Bruce Springsteen’s seventh album released in 1984, his biggest commercial success with 15 million copies sold in the United States alone and 30 million worldwide, continues to shine more than three decades after its release to the beat of drums, synthesizers and Fender Telecaster. Not in vain, seven of his singles reached the top 10 of the Billboard list and became the best-selling album in the United States in 1985.
Brothers In Arms – Dire Straits (1985)
The trajectory of Dire Straits is very interesting to analyze because it combines the facts regarding the evolution of the band over the years and the perception that people have of them. And it is that analyzing Dire Straits will invariably lead us to talk about their fifth studio album, Brothers in Arms from 1985, which would become one of the definitive works of Rock music in the eighties and would elevate the group led by Mark Knopfler is one of the most representative bands of the time. Of course, this would also come with its negative consequences, causing many people, unaware of what this group had done on their previous albums, to disown the band, accusing and criticizing them for trying to be an imitation without the charisma of The Police and that they were a safe and fangless version of Rock. And the reality is far from that, but one of these songs, Money for Nothing, became such a monumental hit that it has distorted the public’s collective perception of Dire Straits.
Master of Puppets – Metallica (1986)
The 1980s can be remembered in many ways. In the musical sphere, the dominance of keyboards and androgynous singers was notorious. Although it was also the period in which metal was renewed and reached one of its best moments. During those two decades it became much more than a genre and triggered a tsunami that remains active to this day. While one of its greatest representatives remains active above all: Metallica.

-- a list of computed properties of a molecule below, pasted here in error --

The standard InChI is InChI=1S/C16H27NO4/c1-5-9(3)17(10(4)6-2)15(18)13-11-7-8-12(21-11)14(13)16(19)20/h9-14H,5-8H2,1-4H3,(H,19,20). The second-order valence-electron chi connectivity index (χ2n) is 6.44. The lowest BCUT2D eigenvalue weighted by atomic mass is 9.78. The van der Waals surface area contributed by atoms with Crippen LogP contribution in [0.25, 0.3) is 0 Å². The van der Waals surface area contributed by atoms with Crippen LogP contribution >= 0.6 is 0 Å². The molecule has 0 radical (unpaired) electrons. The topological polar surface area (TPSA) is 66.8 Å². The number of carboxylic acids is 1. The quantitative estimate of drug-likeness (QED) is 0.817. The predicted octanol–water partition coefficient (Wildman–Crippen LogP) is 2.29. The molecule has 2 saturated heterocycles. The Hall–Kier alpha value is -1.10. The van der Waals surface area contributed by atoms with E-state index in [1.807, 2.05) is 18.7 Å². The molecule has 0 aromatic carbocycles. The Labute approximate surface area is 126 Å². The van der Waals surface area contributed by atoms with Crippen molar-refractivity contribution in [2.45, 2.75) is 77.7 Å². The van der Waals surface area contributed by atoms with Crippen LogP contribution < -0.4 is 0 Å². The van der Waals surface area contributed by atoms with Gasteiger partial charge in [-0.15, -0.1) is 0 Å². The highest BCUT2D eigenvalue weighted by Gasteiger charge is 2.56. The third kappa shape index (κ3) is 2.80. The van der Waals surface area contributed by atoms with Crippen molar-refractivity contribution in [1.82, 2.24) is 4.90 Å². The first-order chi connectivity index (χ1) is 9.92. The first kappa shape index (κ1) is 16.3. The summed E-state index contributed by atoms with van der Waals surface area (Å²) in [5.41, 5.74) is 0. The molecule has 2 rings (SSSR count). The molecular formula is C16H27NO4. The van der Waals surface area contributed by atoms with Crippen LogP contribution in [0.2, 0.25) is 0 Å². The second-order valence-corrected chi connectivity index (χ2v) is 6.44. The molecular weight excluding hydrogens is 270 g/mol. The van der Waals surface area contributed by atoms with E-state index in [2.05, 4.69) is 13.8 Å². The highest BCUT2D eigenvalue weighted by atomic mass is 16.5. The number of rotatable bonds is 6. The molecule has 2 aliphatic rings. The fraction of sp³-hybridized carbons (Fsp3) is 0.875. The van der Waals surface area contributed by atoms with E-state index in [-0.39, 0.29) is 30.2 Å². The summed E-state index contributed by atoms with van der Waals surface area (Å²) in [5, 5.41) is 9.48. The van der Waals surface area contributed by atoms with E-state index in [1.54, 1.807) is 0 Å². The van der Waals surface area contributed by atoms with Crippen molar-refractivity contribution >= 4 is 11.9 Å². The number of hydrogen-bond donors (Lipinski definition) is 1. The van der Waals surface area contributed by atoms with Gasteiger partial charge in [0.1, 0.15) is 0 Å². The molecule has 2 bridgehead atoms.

The Joshua Tree – U2 (1987)
Thirty-three years ago, U2 graduated from The Joshua Tree. The fifth album by the Irish band has remained the cornerstone of their discography. After publishing War (1983) and The Unforgettable Fire (1984), two noteworthy albums, this represents the confirmation of the group as a benchmark on the rock scene. The Joshua Tree is a majestic work, and as such, it begins ascendingly and solemnly with “The Streets Have No Name.” Cover letter of the refined sound and palette of guitar sounds of The Edge. The song flows by itself, it is round, the rhythm of the drums, the continuity of the bass and guitars and the vocal melody catch you and wrap you in the song.
…And Justice For All – Metallica (1988)
The 1988 album is seen by fans and critics alike as a bridge between the sound that characterized the group at the beginning of their career and the more mainstream approach that would place them among rock giants around the world. Praised by critics and celebrated by followers, Justice has iconic tracks like “One” and is definitely one of the fundamental points to understand the ideas that the band had and their direction.
Disintegration – The Cure (1989)
On May 2, 1989, The Cure released Disintegration, the band’s eighth album, at first discredited by the label, Elektra Records, which came to question the commercial viability of a return to the band’s sonic origins to gothic and dark rock, made by Robert Smith, who, even when questioned, delivered the band’s masterpiece to the music world. The classic resists and gains strength with the passage of time over these 30 years, and remains with its place intact among the great achievements of the inspired 80s in which the musical parameter went through several paths between very different styles.